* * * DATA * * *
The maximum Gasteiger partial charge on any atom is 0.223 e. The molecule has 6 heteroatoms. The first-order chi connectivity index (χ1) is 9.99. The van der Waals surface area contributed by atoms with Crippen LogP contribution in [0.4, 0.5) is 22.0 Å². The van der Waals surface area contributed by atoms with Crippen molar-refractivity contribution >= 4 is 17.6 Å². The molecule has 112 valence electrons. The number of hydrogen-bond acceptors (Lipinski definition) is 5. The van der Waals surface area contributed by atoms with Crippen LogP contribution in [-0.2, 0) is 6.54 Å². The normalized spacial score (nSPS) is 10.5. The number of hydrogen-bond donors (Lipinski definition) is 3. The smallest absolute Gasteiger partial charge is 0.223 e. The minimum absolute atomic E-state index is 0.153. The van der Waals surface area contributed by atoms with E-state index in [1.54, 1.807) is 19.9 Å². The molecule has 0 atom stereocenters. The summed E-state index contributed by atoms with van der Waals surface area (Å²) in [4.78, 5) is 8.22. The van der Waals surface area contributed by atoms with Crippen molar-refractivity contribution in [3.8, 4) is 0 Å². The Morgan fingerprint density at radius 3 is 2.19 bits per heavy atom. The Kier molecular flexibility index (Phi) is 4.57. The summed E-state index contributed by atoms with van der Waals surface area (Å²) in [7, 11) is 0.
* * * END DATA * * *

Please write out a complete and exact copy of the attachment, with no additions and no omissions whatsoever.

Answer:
The maximum Gasteiger partial charge on any atom is 0.223 e. The molecule has 6 heteroatoms. The first-order chi connectivity index (χ1) is 9.99. The van der Waals surface area contributed by atoms with Crippen LogP contribution in [0.4, 0.5) is 22.0 Å². The van der Waals surface area contributed by atoms with Crippen molar-refractivity contribution >= 4 is 17.6 Å². The molecule has 112 valence electrons. The number of hydrogen-bond acceptors (Lipinski definition) is 5. The van der Waals surface area contributed by atoms with Crippen LogP contribution in [-0.2, 0) is 6.54 Å². The normalized spacial score (nSPS) is 10.5. The number of hydrogen-bond donors (Lipinski definition) is 3. The smallest absolute Gasteiger partial charge is 0.223 e. The minimum absolute atomic E-state index is 0.153. The van der Waals surface area contributed by atoms with E-state index in [1.54, 1.807) is 19.9 Å². The molecule has 0 atom stereocenters. The summed E-state index contributed by atoms with van der Waals surface area (Å²) in [4.78, 5) is 8.22. The van der Waals surface area contributed by atoms with Crippen molar-refractivity contribution in [3.8, 4) is 0 Å². The Morgan fingerprint density at radius 3 is 2.19 bits per heavy atom. The Kier molecular flexibility index (Phi) is 4.57. The summed E-state index contributed by atoms with van der Waals surface area (Å²) in [7, 11) is 0.